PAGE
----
“Or.” He cocked his head. “Or, we could fire up a marijuana cigarette. A ‘reefer’ in your parlance.”



“Um, uh –”



“Come, come, dear sir, I know you appreciate the sacred weed. You certainly held your own with Wiggly Jones, ‘the little hippie lad’, and that’s saying something!”

“Well, yeah, but –”



“The reefer-smoking equivalent of ‘going the distance’ with the great Jack Dempsey!”



“Heh heh –”

“Hold on.”

He snapped shut the cigarette case, dropped it back into the side pocket of his suit coat, then reached into its inside pocket and brought out a Player’s Navy Cut cigarette tin. 



“Call me pretentious, but I like to keep my Navy Cuts in my nice Cartier case, but I find that these Player’s tins are excellent for carrying tubes of the sacred herb.”



He clicked the tin open, and there must have been at least a dozen fat and obviously hand-rolled cigarettes in it. 



“I know what you’re thinking,” he said, “why not just keep them in my Cartier with the regular cigarettes? And I’ll tell you why, because if I see a flatfoot or what looks like a plainclothes bull about to brace me and shake me down I can quick just toss the Player’s tin of sacred smokeables down the nearest sewer, which I would hate to do with my nice Cartier case, I don’t even want to tell you how much they would charge over the counter for it, not that I had to pay retail, but still.”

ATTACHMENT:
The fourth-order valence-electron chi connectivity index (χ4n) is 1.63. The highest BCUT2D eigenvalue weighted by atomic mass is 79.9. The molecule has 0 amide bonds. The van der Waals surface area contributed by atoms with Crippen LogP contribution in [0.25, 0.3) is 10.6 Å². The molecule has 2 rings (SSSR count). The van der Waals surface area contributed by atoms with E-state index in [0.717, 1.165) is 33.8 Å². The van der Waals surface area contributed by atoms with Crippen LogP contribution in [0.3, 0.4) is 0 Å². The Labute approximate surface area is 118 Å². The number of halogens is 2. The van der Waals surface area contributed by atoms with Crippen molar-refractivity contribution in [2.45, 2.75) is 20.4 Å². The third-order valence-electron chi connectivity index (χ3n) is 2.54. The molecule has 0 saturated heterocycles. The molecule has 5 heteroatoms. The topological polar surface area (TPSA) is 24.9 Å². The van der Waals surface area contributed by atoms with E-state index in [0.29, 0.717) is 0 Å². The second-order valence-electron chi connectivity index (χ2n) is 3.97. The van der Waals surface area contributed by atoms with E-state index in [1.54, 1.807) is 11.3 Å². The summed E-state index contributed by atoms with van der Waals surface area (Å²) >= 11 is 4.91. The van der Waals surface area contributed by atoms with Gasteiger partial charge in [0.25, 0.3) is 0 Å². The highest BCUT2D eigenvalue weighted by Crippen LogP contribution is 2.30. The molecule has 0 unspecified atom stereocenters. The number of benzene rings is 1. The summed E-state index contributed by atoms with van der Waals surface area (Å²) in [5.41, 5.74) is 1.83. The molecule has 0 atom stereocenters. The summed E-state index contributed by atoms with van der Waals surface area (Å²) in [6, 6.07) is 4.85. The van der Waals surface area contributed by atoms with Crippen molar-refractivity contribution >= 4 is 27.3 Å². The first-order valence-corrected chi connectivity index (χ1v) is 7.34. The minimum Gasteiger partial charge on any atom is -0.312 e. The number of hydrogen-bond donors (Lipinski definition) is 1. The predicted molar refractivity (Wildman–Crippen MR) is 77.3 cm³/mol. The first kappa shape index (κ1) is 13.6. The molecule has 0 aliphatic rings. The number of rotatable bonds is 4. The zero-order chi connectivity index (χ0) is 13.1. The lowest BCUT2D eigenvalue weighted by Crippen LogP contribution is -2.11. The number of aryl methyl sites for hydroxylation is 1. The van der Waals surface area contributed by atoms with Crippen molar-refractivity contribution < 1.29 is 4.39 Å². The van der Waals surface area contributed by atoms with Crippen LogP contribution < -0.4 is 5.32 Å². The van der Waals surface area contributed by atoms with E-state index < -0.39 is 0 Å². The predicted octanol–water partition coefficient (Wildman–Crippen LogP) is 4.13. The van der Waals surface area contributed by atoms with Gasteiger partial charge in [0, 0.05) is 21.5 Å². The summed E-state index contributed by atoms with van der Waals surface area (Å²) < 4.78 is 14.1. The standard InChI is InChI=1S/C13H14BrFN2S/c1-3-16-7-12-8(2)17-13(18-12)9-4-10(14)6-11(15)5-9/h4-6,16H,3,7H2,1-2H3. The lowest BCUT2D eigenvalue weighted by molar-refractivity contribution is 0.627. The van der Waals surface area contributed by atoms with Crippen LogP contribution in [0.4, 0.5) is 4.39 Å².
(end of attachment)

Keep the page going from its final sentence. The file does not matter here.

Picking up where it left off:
It occurred to me that he really didn’t need to smoke any reefer, but I said nothing.

“So what do you say we fire one of these little ecstasy-sticks up?” he said.

“Listen,” I said, “Mr. Buddha –”

“Hey. Ernest.”

“Arnold,” I said, I don’t know why I bothered.